Favoring the idea is Article II, Section 1, Clause 2 of the Constitution, which grants each state legislature the plenary power to determine how it selects its electors. Opposing the idea is a concern that the compact requires Congressional consent under the compact clause in Article I, section 10, clause 3. Under its express terms, it prohibits states from entering into “any Agreement or Compact” without the approval of Congress.

Further opposition comes from the argument that the Electoral College can’t be written out of the Constitution without going through the constitutional amendment process spelled out in Article V.

The true test will come when the number of states controlling 270 elector votes have signed on to the compact and attempted to elect a candidate with the most popular votes nationally. The U.S. Supreme Court will then need to decide the outcome.

  • National district selection—Closer to the original concept of the founders, states could shift to congressional districts for selecting electors (such as the current practice in Maine and Nebraska). Electors being elected by district increases the importance of redistricting. This shift, with congressional redistricting reform, could impact the outcome of presidential elections.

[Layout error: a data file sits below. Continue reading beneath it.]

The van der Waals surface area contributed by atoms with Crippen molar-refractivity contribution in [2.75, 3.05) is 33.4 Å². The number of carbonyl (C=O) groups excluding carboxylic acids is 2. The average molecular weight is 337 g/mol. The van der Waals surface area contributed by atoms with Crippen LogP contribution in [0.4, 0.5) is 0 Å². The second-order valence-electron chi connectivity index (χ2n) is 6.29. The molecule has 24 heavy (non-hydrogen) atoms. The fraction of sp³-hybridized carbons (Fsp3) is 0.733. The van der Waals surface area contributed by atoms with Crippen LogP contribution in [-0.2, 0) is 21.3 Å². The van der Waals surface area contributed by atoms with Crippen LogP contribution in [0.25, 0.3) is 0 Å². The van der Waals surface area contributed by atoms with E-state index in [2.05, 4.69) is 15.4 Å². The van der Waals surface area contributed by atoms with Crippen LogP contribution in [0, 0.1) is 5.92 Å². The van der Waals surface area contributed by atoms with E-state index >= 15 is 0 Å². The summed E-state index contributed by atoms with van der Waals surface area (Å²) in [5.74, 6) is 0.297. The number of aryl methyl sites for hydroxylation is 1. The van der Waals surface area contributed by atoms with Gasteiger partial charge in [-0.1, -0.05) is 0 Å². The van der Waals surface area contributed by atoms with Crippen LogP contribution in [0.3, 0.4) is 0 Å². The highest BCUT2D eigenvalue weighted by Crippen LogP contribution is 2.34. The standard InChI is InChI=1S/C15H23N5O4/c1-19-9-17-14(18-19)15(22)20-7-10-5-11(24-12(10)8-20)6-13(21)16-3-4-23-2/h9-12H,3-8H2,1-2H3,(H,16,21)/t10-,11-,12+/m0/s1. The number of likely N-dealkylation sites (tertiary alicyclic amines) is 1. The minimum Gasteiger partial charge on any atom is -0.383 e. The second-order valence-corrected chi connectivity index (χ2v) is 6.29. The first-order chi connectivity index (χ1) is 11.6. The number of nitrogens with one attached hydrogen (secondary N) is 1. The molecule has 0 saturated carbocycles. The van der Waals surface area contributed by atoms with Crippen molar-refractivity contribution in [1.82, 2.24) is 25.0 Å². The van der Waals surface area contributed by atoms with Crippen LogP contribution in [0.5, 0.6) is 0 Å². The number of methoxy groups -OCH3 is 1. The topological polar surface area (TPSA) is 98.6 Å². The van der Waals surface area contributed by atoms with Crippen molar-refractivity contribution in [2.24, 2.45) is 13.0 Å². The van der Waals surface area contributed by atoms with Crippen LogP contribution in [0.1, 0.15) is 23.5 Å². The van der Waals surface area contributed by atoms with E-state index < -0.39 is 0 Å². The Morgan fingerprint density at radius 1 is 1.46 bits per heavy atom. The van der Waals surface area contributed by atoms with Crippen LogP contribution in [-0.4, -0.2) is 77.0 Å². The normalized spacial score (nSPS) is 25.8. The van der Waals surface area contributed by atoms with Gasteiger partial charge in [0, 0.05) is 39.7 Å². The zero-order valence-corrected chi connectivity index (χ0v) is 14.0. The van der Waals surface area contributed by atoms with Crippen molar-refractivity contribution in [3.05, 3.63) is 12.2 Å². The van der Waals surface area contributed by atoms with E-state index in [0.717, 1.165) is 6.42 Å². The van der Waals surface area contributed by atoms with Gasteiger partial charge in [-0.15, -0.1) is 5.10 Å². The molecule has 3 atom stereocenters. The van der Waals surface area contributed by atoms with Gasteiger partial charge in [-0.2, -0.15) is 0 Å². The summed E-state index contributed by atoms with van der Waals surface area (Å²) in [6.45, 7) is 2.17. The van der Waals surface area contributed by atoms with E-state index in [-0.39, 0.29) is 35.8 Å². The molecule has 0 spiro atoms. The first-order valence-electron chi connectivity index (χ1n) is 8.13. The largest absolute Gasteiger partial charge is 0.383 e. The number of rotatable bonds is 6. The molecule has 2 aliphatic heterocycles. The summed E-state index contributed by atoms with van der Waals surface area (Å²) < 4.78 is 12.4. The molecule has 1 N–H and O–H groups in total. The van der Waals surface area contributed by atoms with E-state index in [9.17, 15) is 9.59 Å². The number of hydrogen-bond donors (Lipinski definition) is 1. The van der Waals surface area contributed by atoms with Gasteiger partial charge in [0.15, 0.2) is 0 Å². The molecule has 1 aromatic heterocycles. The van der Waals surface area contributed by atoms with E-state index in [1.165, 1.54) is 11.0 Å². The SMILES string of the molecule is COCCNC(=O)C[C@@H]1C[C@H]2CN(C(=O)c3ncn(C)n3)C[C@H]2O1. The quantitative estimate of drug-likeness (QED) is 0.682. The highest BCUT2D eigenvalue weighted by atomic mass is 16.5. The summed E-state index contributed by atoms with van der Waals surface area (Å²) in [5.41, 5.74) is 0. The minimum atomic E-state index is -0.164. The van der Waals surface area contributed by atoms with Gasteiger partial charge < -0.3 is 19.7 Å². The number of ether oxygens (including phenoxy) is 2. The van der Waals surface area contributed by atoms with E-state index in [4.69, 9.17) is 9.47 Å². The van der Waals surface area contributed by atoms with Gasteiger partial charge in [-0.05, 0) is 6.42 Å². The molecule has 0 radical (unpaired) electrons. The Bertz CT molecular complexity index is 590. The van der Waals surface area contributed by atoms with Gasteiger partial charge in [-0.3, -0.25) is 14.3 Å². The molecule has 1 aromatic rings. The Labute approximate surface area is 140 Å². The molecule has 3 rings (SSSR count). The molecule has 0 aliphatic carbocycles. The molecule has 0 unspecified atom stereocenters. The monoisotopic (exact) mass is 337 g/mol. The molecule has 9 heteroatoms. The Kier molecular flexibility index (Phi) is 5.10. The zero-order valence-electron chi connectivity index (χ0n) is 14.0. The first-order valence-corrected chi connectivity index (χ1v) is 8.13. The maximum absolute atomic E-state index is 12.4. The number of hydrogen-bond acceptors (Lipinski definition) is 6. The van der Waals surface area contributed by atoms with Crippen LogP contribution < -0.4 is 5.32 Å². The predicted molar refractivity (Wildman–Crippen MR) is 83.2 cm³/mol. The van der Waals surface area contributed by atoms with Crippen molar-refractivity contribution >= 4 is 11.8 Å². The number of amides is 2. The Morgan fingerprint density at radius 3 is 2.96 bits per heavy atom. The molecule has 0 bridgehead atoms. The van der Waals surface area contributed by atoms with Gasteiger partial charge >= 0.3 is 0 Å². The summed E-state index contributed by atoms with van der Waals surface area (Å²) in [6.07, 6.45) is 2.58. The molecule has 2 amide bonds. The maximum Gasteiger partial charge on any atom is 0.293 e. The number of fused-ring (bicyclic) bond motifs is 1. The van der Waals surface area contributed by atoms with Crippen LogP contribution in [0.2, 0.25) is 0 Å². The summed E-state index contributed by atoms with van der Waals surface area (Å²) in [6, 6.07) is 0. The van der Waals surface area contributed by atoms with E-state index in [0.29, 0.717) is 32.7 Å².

While the Supreme Court in Rucho v. Common Cause limited federal court redistricting review in 2019, challenges under Section 2 of the Voting Rights Act and by state courts remain. In June 2023, the Supreme Court held in Merrill v. Milligan that Alabama violated the Voting Rights Act by failing to create a congressional map that fairly provided at least one additional Black district. Also in 2023, in Moore v. Harper, the court found the North Carolina Supreme Court was correct in holding that the state’s congressional district map violated state law.

On the state level, the Pennsylvania Supreme Court’s 2018 decision in League of Women Voters v. Commonwealth of Pennsylvania struck down the state’s congressional redistricting plan as unconstitutional under the state constitution’s guarantee of “free and equal elections.” The National Conference of State Legislatures reports that 30 states include some form of “free” in their constitutions, and 18 include the words “equal” or “open” in addition to “free.”

These cases support the continued attention to electoral fairness in congressional map drawing. That, combined with district selection of electors, could materially change the outcome of future elections.

  • Binding electors—In a more modest effort, the Uniform Law Commission has circulated to the states a Uniform Faithful Presidential Electors Act. It addresses the faithless elector problem by requiring pledges of faithfulness of all electors. Under the UFPEA, any attempt to violate an elector’s pledge results in automatic resignation and replacement by an alternate elector. Ten states have adopted the UFPEA.

The process for selecting the president and vice president is rooted in historic precedents that are no longer, if they ever were, applicable to the democratic process. Reform, or complete removal, of the Electoral College, is necessary. The question is which route is best and whether it will happen soon enough.